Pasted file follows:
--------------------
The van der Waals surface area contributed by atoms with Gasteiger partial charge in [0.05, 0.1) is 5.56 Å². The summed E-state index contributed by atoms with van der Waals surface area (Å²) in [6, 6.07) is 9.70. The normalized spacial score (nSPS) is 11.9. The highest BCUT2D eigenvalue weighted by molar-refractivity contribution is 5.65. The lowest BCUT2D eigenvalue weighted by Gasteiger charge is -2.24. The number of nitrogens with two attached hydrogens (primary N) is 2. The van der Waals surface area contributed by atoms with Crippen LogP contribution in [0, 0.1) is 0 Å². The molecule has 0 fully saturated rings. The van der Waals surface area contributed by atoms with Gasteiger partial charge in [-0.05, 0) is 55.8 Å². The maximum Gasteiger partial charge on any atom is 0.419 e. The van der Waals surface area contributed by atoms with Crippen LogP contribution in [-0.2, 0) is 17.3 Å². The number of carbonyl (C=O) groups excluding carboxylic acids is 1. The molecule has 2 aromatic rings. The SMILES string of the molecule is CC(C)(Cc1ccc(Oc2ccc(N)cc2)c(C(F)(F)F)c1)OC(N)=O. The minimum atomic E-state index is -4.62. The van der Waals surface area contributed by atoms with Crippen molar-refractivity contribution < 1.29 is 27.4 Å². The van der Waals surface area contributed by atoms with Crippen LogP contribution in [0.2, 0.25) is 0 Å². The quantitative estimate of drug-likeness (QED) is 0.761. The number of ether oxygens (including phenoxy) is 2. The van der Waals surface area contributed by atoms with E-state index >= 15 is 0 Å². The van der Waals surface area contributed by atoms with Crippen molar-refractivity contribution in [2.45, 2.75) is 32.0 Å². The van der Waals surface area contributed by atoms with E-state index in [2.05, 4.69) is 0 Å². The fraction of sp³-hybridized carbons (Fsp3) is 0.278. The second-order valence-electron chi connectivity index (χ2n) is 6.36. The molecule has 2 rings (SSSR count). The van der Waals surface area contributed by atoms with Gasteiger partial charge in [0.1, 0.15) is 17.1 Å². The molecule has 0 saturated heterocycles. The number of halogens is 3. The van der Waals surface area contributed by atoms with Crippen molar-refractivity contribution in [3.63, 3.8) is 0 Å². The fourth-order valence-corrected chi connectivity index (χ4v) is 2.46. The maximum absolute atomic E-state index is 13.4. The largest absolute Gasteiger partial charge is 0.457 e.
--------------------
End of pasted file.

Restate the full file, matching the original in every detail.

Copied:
The van der Waals surface area contributed by atoms with Gasteiger partial charge in [0.05, 0.1) is 5.56 Å². The summed E-state index contributed by atoms with van der Waals surface area (Å²) in [6, 6.07) is 9.70. The normalized spacial score (nSPS) is 11.9. The highest BCUT2D eigenvalue weighted by molar-refractivity contribution is 5.65. The lowest BCUT2D eigenvalue weighted by Gasteiger charge is -2.24. The number of nitrogens with two attached hydrogens (primary N) is 2. The van der Waals surface area contributed by atoms with Crippen LogP contribution in [0, 0.1) is 0 Å². The molecule has 0 fully saturated rings. The van der Waals surface area contributed by atoms with Gasteiger partial charge in [-0.05, 0) is 55.8 Å². The maximum Gasteiger partial charge on any atom is 0.419 e. The van der Waals surface area contributed by atoms with Crippen LogP contribution in [-0.2, 0) is 17.3 Å². The number of carbonyl (C=O) groups excluding carboxylic acids is 1. The molecule has 2 aromatic rings. The SMILES string of the molecule is CC(C)(Cc1ccc(Oc2ccc(N)cc2)c(C(F)(F)F)c1)OC(N)=O. The minimum atomic E-state index is -4.62. The van der Waals surface area contributed by atoms with Crippen molar-refractivity contribution < 1.29 is 27.4 Å². The van der Waals surface area contributed by atoms with Crippen LogP contribution in [0.2, 0.25) is 0 Å². The quantitative estimate of drug-likeness (QED) is 0.761. The number of ether oxygens (including phenoxy) is 2. The van der Waals surface area contributed by atoms with E-state index >= 15 is 0 Å². The van der Waals surface area contributed by atoms with Crippen molar-refractivity contribution in [2.45, 2.75) is 32.0 Å². The van der Waals surface area contributed by atoms with E-state index in [2.05, 4.69) is 0 Å². The fraction of sp³-hybridized carbons (Fsp3) is 0.278. The second-order valence-electron chi connectivity index (χ2n) is 6.36. The molecule has 2 rings (SSSR count). The van der Waals surface area contributed by atoms with Gasteiger partial charge in [0.1, 0.15) is 17.1 Å². The molecule has 0 saturated heterocycles. The number of halogens is 3. The van der Waals surface area contributed by atoms with Crippen molar-refractivity contribution in [3.63, 3.8) is 0 Å². The fourth-order valence-corrected chi connectivity index (χ4v) is 2.46. The maximum absolute atomic E-state index is 13.4. The largest absolute Gasteiger partial charge is 0.457 e.